In the photo below, follow the red arrows to the small wooden half-pipe:
The photo blow shows the whole rickety top. Note the large wooden half-pipe along the right side of the pole:
The question here: Is San Francisco paying too much for “assets” that will then turn out to be “liabilities” instead, namely accidents waiting to happen due to PG&E’s run-down equipment and negligent maintenance? Who is going to be toast when the ancient transformer blows up that is eight feet from our balcony? And how much would the City have to pay for this toast?
Separating out San Francisco’s electric infrastructure, for a population of about 880,000, is not going to be another fatal blow for PG&E, given that it serves about 16 million customers in much of California. But it would be a blow.
There are discussions under way at the state level to split up PG&E into smaller electric utilities and selling them to the various cities. And there are discussions underway to split the gas and electric utilities.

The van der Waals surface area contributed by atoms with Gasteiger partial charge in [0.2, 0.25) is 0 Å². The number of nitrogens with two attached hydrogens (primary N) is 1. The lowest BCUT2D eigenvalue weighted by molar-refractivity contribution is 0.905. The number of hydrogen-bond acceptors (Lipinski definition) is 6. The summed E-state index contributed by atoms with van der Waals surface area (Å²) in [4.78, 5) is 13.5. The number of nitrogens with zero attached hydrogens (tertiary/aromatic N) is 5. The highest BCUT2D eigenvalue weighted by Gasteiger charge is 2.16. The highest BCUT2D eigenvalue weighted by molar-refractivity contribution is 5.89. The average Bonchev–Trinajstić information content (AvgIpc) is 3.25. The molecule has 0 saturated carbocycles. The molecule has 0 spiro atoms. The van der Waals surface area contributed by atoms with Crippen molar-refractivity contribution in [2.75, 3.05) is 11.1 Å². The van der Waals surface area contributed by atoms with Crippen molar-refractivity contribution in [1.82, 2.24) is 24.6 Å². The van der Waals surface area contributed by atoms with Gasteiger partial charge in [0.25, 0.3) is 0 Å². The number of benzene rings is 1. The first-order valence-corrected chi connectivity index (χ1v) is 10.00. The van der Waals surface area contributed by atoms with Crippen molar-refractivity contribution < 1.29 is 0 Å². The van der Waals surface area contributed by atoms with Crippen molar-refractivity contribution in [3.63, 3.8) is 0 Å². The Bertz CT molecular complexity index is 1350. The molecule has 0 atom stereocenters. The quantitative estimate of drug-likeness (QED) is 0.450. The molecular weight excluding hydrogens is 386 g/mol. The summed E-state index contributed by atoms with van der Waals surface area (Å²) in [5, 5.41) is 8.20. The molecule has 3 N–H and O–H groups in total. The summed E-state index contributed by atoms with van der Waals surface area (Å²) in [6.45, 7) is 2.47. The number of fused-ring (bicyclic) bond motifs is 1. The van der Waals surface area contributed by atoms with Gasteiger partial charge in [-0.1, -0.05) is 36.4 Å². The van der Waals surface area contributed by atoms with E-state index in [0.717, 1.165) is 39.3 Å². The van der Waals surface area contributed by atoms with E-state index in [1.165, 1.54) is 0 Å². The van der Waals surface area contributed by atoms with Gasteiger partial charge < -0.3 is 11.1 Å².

PG&E, has long had regulators in its pocket, as numerous investigations and scandals have shown, including the investigation into the San Bruno pipeline explosion.
California also forced ratepayers to bail out PG&E after its 2001 bankruptcy via forced above-market rates, which continue to this day, while its bond holders and stockholders were made whole at the time.
Now Californians have lost patience. And dismembering PG&E is a real option. Earlier this year, San Francisco’s public utility commission, in studying the feasibility of purchasing PG&E’s electrical equipment in San Francisco, found that a municipally owned utility could provide lower electricity rates due to lower funding costs in the bond market, and because the municipal utility would be a non-profit and would not have to make Wall Street happy. It might actually focus on its customers, who are voters.
Given the mess we’ve been in with PG&E, just about anything is better than the status quo of a monopoly whose bondholders and shareholders continue to get bailed out by rate payers, and whose rate payers in turn continue to get shafted and even killed by inadequate maintenance and investment. But that $2.5 billion looks like a lot of money for this crappy infrastructure.